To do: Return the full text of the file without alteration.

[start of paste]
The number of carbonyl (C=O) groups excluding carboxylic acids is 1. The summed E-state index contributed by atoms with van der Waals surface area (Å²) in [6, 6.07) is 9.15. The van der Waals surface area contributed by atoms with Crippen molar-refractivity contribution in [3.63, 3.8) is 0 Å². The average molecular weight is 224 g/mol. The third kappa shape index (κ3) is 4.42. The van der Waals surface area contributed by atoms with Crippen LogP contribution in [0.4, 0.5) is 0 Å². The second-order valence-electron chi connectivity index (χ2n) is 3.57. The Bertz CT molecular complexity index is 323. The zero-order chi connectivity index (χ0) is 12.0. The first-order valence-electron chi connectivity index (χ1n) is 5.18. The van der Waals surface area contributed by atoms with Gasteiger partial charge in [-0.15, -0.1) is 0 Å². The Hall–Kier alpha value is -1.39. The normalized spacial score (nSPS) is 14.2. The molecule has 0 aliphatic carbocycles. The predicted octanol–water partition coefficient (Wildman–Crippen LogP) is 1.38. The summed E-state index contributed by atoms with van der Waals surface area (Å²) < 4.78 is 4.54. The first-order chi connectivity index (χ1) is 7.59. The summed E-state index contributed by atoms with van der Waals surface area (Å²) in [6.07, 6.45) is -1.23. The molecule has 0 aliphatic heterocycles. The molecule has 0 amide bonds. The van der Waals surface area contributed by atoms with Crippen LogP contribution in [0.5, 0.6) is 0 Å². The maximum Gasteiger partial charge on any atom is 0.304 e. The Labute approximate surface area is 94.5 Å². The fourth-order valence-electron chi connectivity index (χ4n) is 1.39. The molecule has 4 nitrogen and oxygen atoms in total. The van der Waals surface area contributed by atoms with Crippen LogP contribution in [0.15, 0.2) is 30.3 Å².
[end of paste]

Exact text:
The number of carbonyl (C=O) groups excluding carboxylic acids is 1. The summed E-state index contributed by atoms with van der Waals surface area (Å²) in [6, 6.07) is 9.15. The van der Waals surface area contributed by atoms with Crippen molar-refractivity contribution in [3.63, 3.8) is 0 Å². The average molecular weight is 224 g/mol. The third kappa shape index (κ3) is 4.42. The van der Waals surface area contributed by atoms with Crippen LogP contribution in [0.4, 0.5) is 0 Å². The second-order valence-electron chi connectivity index (χ2n) is 3.57. The Bertz CT molecular complexity index is 323. The zero-order chi connectivity index (χ0) is 12.0. The first-order valence-electron chi connectivity index (χ1n) is 5.18. The van der Waals surface area contributed by atoms with Gasteiger partial charge in [-0.15, -0.1) is 0 Å². The Hall–Kier alpha value is -1.39. The normalized spacial score (nSPS) is 14.2. The molecule has 0 aliphatic carbocycles. The predicted octanol–water partition coefficient (Wildman–Crippen LogP) is 1.38. The summed E-state index contributed by atoms with van der Waals surface area (Å²) < 4.78 is 4.54. The first-order chi connectivity index (χ1) is 7.59. The summed E-state index contributed by atoms with van der Waals surface area (Å²) in [6.07, 6.45) is -1.23. The molecule has 0 aliphatic heterocycles. The molecule has 0 amide bonds. The van der Waals surface area contributed by atoms with Crippen LogP contribution in [0.5, 0.6) is 0 Å². The maximum Gasteiger partial charge on any atom is 0.304 e. The Labute approximate surface area is 94.5 Å². The fourth-order valence-electron chi connectivity index (χ4n) is 1.39. The molecule has 4 nitrogen and oxygen atoms in total. The van der Waals surface area contributed by atoms with Crippen LogP contribution in [0.15, 0.2) is 30.3 Å².